Shwetal Mehta’s Birthday
Birthdays are special days, and it always excites me if some traveller’s birthday falls while we are on a trip.
A couple of weeks before our Ladakh May 2015 trip, Shwetal Mehta signed up for the trip and happened to mention she was coming because her birthday fell in the middle of it. On the trip, two of her friends told us that she, a (half?) marathon lover, had always wished that she could go running in Ladakh on her birthday.
The day before the birthday, we were in Nubra Valley. At over 10,000 feet above sea level, nubra is a cold valley desert and is a collection of scanty populations in small villages clustered in the mountains around the blue river Shyok. By night, we were all in our camp, dancing and singing around a bonfire.
Then around 1130 pm, “according to plan”, people started saying they were sleepy and started retiring to their camp tents. So did Shwetal and her two friends. Then, while they engaged her inside, the rest 17 of us slipped out quietly and went out and lined up on one side of a dark road. Each person stood at a distance of 10 metres from the other. When it struck twelve, Shwetal’s friends asked her to go on a short run outside the camp, by herself. And not suspecting anything, she did exactly that. The night was absolutely dark and you couldn’t see a thing two feet ahead of you. Literally.
Hardly had Shwetal run a few metres, when out of the darkness, the person she crossed first (and did not see till then) switched on a torch and illuminated her immediate path. As she passed him, he gave her a chocolate. As Swetal Mehta kept running, and kept crossing each trip member, the torches kept lighting up in order and soon an illuminated path sprung up. All those she passed, would give her a chocolate, a little something, and Shwetal kept laughing, out of surprise and out of excitement. At the end of the lot stood a friend and me, in the middle of the road, with a large cake on a chair.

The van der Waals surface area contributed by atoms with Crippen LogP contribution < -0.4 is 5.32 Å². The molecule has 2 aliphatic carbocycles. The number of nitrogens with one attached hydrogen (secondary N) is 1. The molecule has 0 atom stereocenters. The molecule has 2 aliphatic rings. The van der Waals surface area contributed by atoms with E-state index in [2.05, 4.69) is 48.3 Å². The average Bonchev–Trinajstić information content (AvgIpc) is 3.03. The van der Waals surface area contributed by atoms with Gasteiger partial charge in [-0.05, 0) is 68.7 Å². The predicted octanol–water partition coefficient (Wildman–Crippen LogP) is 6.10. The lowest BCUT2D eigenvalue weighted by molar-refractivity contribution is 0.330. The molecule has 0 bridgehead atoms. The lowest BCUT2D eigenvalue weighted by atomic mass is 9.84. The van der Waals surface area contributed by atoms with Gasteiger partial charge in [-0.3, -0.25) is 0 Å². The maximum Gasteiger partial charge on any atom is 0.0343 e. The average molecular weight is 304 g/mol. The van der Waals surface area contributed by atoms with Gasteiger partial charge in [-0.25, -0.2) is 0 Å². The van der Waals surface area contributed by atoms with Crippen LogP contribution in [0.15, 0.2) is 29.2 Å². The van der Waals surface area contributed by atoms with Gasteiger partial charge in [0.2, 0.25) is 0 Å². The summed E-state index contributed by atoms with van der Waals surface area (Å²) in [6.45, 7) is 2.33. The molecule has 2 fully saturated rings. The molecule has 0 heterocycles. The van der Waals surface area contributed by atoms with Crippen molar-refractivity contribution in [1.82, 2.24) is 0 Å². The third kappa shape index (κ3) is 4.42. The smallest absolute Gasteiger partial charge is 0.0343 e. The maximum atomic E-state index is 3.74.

We had all brought the cake earlier in the day, from a small remote village stone house village bakery, the only in all of Nubra Valley and one of the highest bakeries in the world. The room was small, there were no fancy machines, the one light that was there was a small bulb flickering weakly. But the freshly made bread was soft, the man working there had a beaming smile and the whole place smelled wonderful.
As Shwetal came closer to the cake, the friend and I picked up the chair bodily and ran backwards. The birthday girl gave chase, and everyone following her was singing loudly. Fifty more metres of running in the darkness, and then we finally stopped and she cut her cake, under torchlight, the stars in the sky, and a stream gushing somewhere in the background.
Birthdays are indeed special days.